…the corporeal forms that bodies had when first produced came immediately from God, whose bidding alone matter obeys, as its own proper cause. To signify this, Moses prefaces each work with the words God said, Let this thing be, or that, to denote the formation of all things by the Word of God . . .[4]

 Writing in 1845, the translator of an authoritative French edition of the Summa Theologica, F. Lachat comments as follows on the creation of corporeal creatures:

Things are said to be composed in two cases: first when they enclose different entities or multiple parts, like bodies; second when they are constituted definitively, completely, by the unity of their principles. It is in the latter case that the article under discussion should be taken (ST, I, q. 45, a. 4). On the other hand, things can, either subsist by themselves, and according to this hypothesis they are substances; or exist in the subject by adhesion, and then they are accidents. What should be understood by composed or subsisting things? They should be understood as substances which are complete, finished, perfect which enclose all of their elements, matter, form and accidents.

So what did God create? Some teachers reply that he created primary matter, with the elements mixed up, the poets call this unformed mass chaos . . . then they say he drew from it the stars, the planets, the earth, the plants, the substances, the forms and accidents which make up the universe. In this system, the supreme Worker operates from the simple to the complex, moving by degrees in the accomplishment of his task, doing it in several successive operations, carefully underpinning it; obtaining the satisfaction of demonstrating the plagiarism of modern industrialists who claim to have invented division of labor, because they are not powerful enough to do the work in one go, nor wise enough to avoid useless detours.

Such is not the case with the prince of the school. He says God created the substances and concreated the primary matter: he created the substances complete, as they exist in nature, together with their accidents, forms, principles, and the elements of which they are composed; he concreated the prime matter, for it is necessarily contained in the substances. It is in this way that Holy Scripture recounts creation. We read in Genesis 1:1 “in the beginning God created the heaven and the earth.” The Mother of the Maccabees says to her son (2 Mac. 7:28) “I beseech you my child, to look at the heaven and the earth and see everything that is in them, and recognize that God created them from nothing. Thus also mankind came into being”. And the [Fourth Lateran] Council . . . states: “The Creator of all things visible and invisible, spiritual and corporal, drew from nothing the spiritual and corporal creatures, the angels, the world, then man composed of a body and soul.” Try to show that these words only refer to prime matter; all we can see are substances in their final completeness (italics in original).[5]

 This passage from an authoritative commentator on St. Thomas from the pre-Darwinian period shows how the statements of Lateran IV on creation, in conjunction with 2 Maccabees 7:28, were understood as teaching the creation by God alone of the complete substances of all kinds of corporal and spiritual beings, just as one would expect from a straightforward reading of Genesis, Chapters 1 and 2.[6] The same commentary helps to explain the radical distinction between the transformation of, say, uranium into lead and the (imagined) transformation of a reptile into bird.  In the former case, the transformation merely involves a rearrangement of the atomic building blocks of matter—a rearrangement that can occur naturally, without generation.  In the latter case, the transformation of one organic unity into another distinct organic unity involves the transformation of one irreducibly complex organic unity into another, totally distinct, irreducibly complex organic unity, and—and this is an essential point—without generation!  According to Lachat, substances that possess this irreducibly complex organic unity are “complete, finished, perfect substances, which enclose all of their elements, matter, form and accidents.” Such substances cannot come into existence through non-generative natural processes, nor could they ever be generated unless their prototypes were first divinely created.   Indeed, even if the matter for the first birds, reptiles, mammals and other living things was not “concreated,” the formation of these creatures would still be a divine act.  As St. Thomas teaches, God alone could create, ex nihilo, the form of a bird or a whale and shape matter according to that form by his fiat.  No natural process would result in the production of a whale from water or of a lion from the dust of the earth.  The statements of Lateran IV and Vatican I on creation are entirely consistent with the constant teaching of the Church that the formation of the prototypes of all kinds of living things was part of the creative work of God that ended with the creation of Adam and Eve.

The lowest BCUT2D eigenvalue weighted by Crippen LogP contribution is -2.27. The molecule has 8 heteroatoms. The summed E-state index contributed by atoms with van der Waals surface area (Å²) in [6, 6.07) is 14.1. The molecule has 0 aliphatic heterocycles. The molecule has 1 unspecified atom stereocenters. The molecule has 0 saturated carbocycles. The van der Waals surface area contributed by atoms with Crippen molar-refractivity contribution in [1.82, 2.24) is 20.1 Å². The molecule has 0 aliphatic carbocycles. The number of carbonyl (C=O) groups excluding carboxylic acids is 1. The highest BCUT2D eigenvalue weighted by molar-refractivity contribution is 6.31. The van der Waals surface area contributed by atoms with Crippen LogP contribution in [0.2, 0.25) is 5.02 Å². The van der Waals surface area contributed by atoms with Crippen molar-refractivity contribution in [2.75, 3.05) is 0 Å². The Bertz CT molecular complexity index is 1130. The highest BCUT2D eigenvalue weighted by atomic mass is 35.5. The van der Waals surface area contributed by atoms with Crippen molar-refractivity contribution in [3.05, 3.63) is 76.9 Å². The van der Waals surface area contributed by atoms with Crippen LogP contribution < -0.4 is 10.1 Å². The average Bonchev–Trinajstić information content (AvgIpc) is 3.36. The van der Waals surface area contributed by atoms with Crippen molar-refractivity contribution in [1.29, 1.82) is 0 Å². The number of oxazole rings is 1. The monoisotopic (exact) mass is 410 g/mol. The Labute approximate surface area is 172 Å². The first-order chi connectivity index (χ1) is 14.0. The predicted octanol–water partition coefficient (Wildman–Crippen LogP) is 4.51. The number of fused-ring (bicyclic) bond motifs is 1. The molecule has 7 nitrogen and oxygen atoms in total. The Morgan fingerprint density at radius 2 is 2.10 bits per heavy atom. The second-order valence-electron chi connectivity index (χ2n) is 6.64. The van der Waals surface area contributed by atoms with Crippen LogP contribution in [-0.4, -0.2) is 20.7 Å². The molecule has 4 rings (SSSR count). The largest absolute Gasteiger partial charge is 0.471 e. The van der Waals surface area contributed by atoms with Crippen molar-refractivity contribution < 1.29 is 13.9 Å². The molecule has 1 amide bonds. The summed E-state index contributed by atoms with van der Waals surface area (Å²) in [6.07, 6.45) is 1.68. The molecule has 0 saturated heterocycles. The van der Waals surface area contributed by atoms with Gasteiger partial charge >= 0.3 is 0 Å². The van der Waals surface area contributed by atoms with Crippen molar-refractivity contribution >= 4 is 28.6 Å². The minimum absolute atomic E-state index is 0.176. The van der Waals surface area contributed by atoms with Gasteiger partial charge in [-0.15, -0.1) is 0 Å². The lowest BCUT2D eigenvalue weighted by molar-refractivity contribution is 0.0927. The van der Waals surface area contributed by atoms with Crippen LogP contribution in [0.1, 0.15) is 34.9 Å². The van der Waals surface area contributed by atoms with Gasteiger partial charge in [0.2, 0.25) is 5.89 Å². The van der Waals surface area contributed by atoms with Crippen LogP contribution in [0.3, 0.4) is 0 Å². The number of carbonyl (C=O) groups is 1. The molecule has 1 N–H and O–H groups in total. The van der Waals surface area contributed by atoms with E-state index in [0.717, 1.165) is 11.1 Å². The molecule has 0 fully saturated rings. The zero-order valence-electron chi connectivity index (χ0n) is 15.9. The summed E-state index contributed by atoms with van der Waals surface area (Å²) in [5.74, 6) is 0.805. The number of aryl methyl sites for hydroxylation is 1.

Similarly, Adam, a concept of the Creator’s mind, was produced from dust. But the first man’s body and soul were neither in the dust nor caused by it.  Aphraates, one of the Church Fathers explains:

In regard, then, to this resurrection of the dead, my beloved, I will instruct you as well as I can. For from the beginning God created Adam. From the dust He shaped Him and raised him up. And if, when Adam did not exist, He made him from nothing, how much easier will it now be for Him to raise him up; for he has been sown like a seed in the earth.[7]



[1] This translation of “creaturam” is found in Decrees of the Ecumenical Councils, Volume Two, ed. Norman P. Tanner, S.J. (Georgetown University Press, 1990).

[2] Fr. Vacant explains that the term “creature” is attributed to man, as it is to the angels and bodies (corps), and (the text) declares that man was made from nothing LIKE the other creatures – de nihilo condidit (Art. 208).

 

[3] Fr. A. Vacant, Etudes Théologiques sur les Constitutions du Vatican d’après les actes du Concile, Art. 199-202.

[4] St. Thomas Aquinas, ST,1 Q.65 a.4.

[5] F. Lachat, Commentary on ST, I, q. 45, a. 4. Lachat inadvertently attributes this quotation from Lateran IV to the Council of Florence.

[6] Commentary by F. Lachat who translated St Thomas’s Summa from Latin into French (Paris, Vivier, 1855).

[7] Aphraates the Persian Sage, Treatises (8,6).

Comments are closed